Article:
GIFFORD: So what has happened, exacerbated by an imminent general election next spring, is that the tabloid newspapers have started to drive the debate. The Sun�newspaper reported this week, how the mother of a soldier killed in Afghanistan was upset because Prime Minister Gordon Brown had misspelled her name in the personal condolence note hed written her.
The newspaper, which has declared its support for the opposition Conservative Party, has been accused of using the issue for political purposes. It released an audio tape of the apologetic phone call Gordon Brown made to the grieving mother, Jacqui Janes, which she recorded.
Ms. JACQUI JANES: The letter that you wrote to me, Mr. Brown, was a, you know, I don't want to sound disrespectful here, but was an insult to my child. There were 25 spelling mistakes.
GIFFORD: Gordon Brown pleads that it was just his bad handwriting, but Ms. Janes then goes on to harangue the prime minister about more than just his spelling.
Prime Minister GORDON BROWN (Great Britain): I know how strongly you feel
Ms. JANES: No, Mr. Brown, Mr. Brown, listen to me. I know every injury that my child sustained that day. I know that my son could have survived, but my son bled to death. How would you like it if one of your children, God forbid, went to a war doing something that he thought, where he was helping protect his queen and country and because of a lack, lack of helicopters, lack of equipment, your child bled to death and then you as a coroner have to tell you his every injury? Do you understand, Mr. Brown, lack of equipment?
(Soundbite of distorted audio)
GIFFORD: As Gordon Brown has struggled to defend his policies, a captain in the Grenadier Guards has been somewhat more successful. Home on two weeks leave from his third tour of Afghanistan, he complained to his mother about the one-sided negative media coverage of the war. She promptly called the BBC, who devoted 20 minutes of primetime to interviewing the soldier, Captain Andrew Tiernan.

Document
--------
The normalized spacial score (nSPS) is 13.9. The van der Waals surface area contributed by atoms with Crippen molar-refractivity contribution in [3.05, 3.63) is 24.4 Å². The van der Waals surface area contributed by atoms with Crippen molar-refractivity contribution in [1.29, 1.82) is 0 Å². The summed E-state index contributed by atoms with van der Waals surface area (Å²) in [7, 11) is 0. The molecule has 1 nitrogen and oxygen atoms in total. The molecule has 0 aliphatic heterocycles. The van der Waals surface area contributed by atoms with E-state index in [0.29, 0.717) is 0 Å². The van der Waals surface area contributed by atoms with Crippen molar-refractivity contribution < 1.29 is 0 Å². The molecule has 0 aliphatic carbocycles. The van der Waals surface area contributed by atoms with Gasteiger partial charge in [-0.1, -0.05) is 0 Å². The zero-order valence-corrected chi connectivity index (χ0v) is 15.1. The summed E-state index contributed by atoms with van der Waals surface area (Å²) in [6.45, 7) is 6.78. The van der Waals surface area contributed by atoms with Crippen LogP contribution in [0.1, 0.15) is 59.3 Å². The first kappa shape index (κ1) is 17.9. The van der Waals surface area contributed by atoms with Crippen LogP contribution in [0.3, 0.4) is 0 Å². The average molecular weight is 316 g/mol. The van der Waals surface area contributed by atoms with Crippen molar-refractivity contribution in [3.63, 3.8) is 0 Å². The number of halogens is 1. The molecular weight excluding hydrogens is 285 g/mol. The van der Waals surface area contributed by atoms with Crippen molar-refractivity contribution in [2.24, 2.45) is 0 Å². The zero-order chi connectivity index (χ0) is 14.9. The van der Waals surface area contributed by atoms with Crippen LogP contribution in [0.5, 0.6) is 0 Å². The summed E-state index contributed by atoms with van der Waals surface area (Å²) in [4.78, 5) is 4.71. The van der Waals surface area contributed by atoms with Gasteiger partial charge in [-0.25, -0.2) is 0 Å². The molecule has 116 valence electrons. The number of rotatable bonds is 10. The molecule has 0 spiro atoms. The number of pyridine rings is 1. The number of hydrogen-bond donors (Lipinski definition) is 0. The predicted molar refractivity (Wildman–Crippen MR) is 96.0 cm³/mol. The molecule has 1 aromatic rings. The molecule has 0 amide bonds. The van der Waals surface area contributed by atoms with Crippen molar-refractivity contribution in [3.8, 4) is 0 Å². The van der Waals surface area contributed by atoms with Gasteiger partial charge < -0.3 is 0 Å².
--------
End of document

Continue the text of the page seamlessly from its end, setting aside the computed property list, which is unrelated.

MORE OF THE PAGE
Captain ANDREW TIERNAN (Grenadier Guards): Often we hear people saying, yes, we support the soldiers but we don't support the cause. Well, the soldiers support the cause, so if you really want to support the soldiers, then we too as a public should support the cause in Afghanistan.
GIFFORD: Tiernan described in detail the good his company together with Afghan troops and policemen were doing - providing security, building a school in one small corner of southern Afghanistan. And he had high words of praise for General Stanley McChrystals recent directive of so-called embedded partnering, working very closely with Afghan partners.
Cap. TIERNAN: General McChrystals directive - his directive is one of those rare documents that is so strikingly correct that everyone that reads it, from the lowest ground command to the most senior military commander, understands its worth, understands what it aims to do, and is very happy.
GIFFORD: As President Obama nears a decision on whether to send more troops to Afghanistan, Britain is preparing itself to be asked for more troops too, and no doubt the debate will heat up even more. But an opinion poll over the weekend said that 65 percent of British people think the troops should be brought home from Afghanistan.
Rob Gifford, NPR News.